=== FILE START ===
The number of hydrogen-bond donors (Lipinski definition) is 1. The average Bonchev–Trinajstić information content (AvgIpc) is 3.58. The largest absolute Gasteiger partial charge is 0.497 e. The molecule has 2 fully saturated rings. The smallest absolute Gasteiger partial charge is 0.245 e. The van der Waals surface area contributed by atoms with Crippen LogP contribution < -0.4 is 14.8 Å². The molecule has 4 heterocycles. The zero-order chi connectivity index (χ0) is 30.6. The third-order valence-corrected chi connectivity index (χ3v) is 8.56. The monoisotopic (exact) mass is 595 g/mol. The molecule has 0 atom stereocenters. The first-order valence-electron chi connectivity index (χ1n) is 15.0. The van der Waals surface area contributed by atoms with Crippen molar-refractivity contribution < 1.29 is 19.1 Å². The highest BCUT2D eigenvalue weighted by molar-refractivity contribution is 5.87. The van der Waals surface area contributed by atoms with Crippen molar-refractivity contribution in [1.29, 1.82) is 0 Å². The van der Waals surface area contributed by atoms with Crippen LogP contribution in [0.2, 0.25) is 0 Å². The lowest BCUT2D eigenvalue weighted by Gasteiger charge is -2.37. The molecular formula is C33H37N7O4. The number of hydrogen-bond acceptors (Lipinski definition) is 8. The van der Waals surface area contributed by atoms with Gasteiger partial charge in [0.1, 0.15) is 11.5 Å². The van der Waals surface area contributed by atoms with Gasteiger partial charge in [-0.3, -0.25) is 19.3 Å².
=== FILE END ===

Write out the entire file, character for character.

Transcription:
The number of hydrogen-bond donors (Lipinski definition) is 1. The average Bonchev–Trinajstić information content (AvgIpc) is 3.58. The largest absolute Gasteiger partial charge is 0.497 e. The molecule has 2 fully saturated rings. The smallest absolute Gasteiger partial charge is 0.245 e. The van der Waals surface area contributed by atoms with Crippen LogP contribution < -0.4 is 14.8 Å². The molecule has 4 heterocycles. The zero-order chi connectivity index (χ0) is 30.6. The third-order valence-corrected chi connectivity index (χ3v) is 8.56. The monoisotopic (exact) mass is 595 g/mol. The molecule has 0 atom stereocenters. The first-order valence-electron chi connectivity index (χ1n) is 15.0. The van der Waals surface area contributed by atoms with Crippen molar-refractivity contribution < 1.29 is 19.1 Å². The highest BCUT2D eigenvalue weighted by molar-refractivity contribution is 5.87. The van der Waals surface area contributed by atoms with Crippen molar-refractivity contribution in [1.29, 1.82) is 0 Å². The van der Waals surface area contributed by atoms with Crippen LogP contribution in [0.2, 0.25) is 0 Å². The lowest BCUT2D eigenvalue weighted by Gasteiger charge is -2.37. The molecular formula is C33H37N7O4. The number of hydrogen-bond acceptors (Lipinski definition) is 8. The van der Waals surface area contributed by atoms with Gasteiger partial charge in [0.1, 0.15) is 11.5 Å². The van der Waals surface area contributed by atoms with Gasteiger partial charge in [-0.3, -0.25) is 19.3 Å².